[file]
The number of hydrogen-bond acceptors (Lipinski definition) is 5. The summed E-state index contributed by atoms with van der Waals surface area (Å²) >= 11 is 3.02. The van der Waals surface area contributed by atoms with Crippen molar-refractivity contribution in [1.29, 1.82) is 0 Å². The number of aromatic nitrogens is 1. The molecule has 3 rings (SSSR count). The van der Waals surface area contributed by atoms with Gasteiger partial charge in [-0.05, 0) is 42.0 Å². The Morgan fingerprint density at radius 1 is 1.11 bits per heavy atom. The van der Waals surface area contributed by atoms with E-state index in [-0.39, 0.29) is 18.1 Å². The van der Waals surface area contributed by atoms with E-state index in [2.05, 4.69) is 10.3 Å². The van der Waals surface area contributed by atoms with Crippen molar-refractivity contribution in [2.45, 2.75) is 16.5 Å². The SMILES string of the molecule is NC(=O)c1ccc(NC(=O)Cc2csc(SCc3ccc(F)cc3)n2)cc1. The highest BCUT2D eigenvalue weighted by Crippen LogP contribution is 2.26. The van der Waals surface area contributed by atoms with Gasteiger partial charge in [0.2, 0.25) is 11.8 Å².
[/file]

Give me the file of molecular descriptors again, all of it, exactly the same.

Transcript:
The number of hydrogen-bond acceptors (Lipinski definition) is 5. The summed E-state index contributed by atoms with van der Waals surface area (Å²) >= 11 is 3.02. The van der Waals surface area contributed by atoms with Crippen molar-refractivity contribution in [1.29, 1.82) is 0 Å². The number of aromatic nitrogens is 1. The molecule has 3 rings (SSSR count). The van der Waals surface area contributed by atoms with Gasteiger partial charge in [-0.05, 0) is 42.0 Å². The Morgan fingerprint density at radius 1 is 1.11 bits per heavy atom. The van der Waals surface area contributed by atoms with E-state index in [-0.39, 0.29) is 18.1 Å². The van der Waals surface area contributed by atoms with E-state index in [2.05, 4.69) is 10.3 Å². The van der Waals surface area contributed by atoms with Crippen molar-refractivity contribution in [2.45, 2.75) is 16.5 Å². The SMILES string of the molecule is NC(=O)c1ccc(NC(=O)Cc2csc(SCc3ccc(F)cc3)n2)cc1. The highest BCUT2D eigenvalue weighted by Crippen LogP contribution is 2.26. The van der Waals surface area contributed by atoms with Gasteiger partial charge in [0.2, 0.25) is 11.8 Å².